Top Tips: 5 Security Tips to Prevent Cyber Attacks

30-07-14-top-tips-5-security-tips-to-prevent-cyber-attacksTroy Hunt is a Pluralsight author and security expert, Software Architecture Lead for a Fortune 50 healthcare company, Microsoft MVP for Developer Security and ASPInsider, who's been building software for browsers since the very early days of the web. He blogs regularly about web security at and is the author of the OWASP Top 10 for .NET developers series and the free eBook of the same name. He's also a frequent conference speaker and the creator of the Automated Security Analyser for ASP.NET Websites (ASafaWeb) at

Troy shares his top tips for preventing cyber attacks.

Following the recent spate of high-profile hacks at major companies such as Target and eBay, as well as the widespread panic inflicted by the Heartbleed Bug, many are wondering how to best secure against future attacks.

A security breach not only negatively affects a company’s reputation but also consumer confidence and even its revenue. Oftentimes the vulnerabilities that lead to these attacks are already known within the technology industry, but a lack of process and awareness results in them being exploited. It is of the utmost importance that companies understand what pre-emptive measures to take before an incident occurs, as hacks can cost companies billions of dollars and even cause companies to fold.

Below are five tips to help top executives prevent cyber attacks and mitigate harm in the event a breach does occur.

1. Do not rely on security audits alone
While standards such as PCI DSS (the Payment Card Industry Data Security Standards) encourage security compliance to rules and regulations, these standards are infrequently assessed, rarely exhaustive and can easily be compromised by simple oversights in processes. A successful audit often leaves a company feeling “secure”, but it is not a foolproof measure for company security.

2. Let the IT department’s security culture play an important role
Security management is an ongoing process, and an organization’s culture and approach to security can show its propensity for risk in being attacked. The following questions can help ensure IT maintains a culture of security:

  • Do software developers and IT professionals working on building systems undergo any formal security training?
  • Are there dedicated security professionals involved in assessing the IT landscape?
  • Are there regular penetration tests? Is there someone accountable—such as a Chief Information Security Officer—who is shepherding these processes?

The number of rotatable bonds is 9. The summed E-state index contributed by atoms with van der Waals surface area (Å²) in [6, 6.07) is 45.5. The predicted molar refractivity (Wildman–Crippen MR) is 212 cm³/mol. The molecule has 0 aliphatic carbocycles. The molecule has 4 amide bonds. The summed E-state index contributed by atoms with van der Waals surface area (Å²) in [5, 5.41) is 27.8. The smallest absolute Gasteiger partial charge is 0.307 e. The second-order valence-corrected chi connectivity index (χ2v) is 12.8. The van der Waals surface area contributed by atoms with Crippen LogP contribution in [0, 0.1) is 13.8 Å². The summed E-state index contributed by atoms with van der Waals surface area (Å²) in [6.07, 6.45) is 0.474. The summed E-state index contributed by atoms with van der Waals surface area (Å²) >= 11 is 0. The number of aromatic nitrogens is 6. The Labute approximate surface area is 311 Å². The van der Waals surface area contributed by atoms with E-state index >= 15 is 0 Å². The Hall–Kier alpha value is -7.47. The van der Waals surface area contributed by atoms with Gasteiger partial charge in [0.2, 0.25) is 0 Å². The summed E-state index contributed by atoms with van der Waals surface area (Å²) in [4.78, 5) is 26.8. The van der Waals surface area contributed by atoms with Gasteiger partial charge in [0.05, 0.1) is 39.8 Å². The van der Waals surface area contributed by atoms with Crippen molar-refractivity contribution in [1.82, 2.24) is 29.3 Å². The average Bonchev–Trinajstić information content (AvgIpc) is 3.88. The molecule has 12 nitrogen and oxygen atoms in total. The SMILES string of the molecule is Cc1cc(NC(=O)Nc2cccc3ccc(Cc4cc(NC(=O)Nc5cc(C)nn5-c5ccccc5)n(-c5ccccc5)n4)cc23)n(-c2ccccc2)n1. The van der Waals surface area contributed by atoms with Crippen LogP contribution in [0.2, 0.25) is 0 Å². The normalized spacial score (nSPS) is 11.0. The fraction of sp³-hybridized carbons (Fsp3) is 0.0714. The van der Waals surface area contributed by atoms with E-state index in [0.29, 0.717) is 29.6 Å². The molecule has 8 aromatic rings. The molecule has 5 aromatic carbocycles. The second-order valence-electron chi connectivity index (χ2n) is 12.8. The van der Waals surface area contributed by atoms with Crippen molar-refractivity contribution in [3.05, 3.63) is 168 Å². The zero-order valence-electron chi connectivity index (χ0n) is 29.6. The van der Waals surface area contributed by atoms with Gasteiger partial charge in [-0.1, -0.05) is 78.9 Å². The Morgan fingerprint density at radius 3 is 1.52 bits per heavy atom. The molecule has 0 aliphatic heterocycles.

3. Make sure security is not simply implied
Following a security breach, many organizations respond that they believed the system was “secure”; however, as the implementation of these systems is entrusted to partners or staff, the definition of “security” is often vaguely defined and can be misinterpreted. Expectations should be explicit and clearly spelled out as part of the system requirements to prevent the exploitation of security risks. Wherever possible, security standards should be defined as a requirement of the system, as should the processes that assess these standards and ensure compliance.

4. Understand security is a balance, not an absolute state
A common fallacy with security is that a system is either “secure” or “insecure”, but any system will eventually fall to a determined attacker. As organizations focus on understanding the balance between what data is being protected, who it is being protected from and the overall impact a breach will have, organizations can be sure their system is not just “secure”, but “secure enough”. In addition, vulnerabilities and risks will evolve over time, and security controls need to adapt accordingly.

5. Communicate early and clearly in the event of an incident
Even when all reasonable measures are taken, security incidents do still occur. When a system is compromised, customers are often left wondering about the impact, leading to speculation that adversely affects a company’s reputation. Communicating with customers early is essential, and failing to do so promptly, clearly and concisely after a breach can be detrimental to a brand. In order to avoid confusion, organizations can develop an incident response plan that addresses inevitable about who takes responsibility for a breach, how it affects customers and how to minimize the potential damage to the organization.

Attacks against IT systems are inevitable, but a company’s preparedness can determine how successful breaches are and how much impact they ultimately have on the business. CEOs can start with these five tips to ensure the IT department understands the value of security — not just the cost — to keep its data, businesses and reputation safe.



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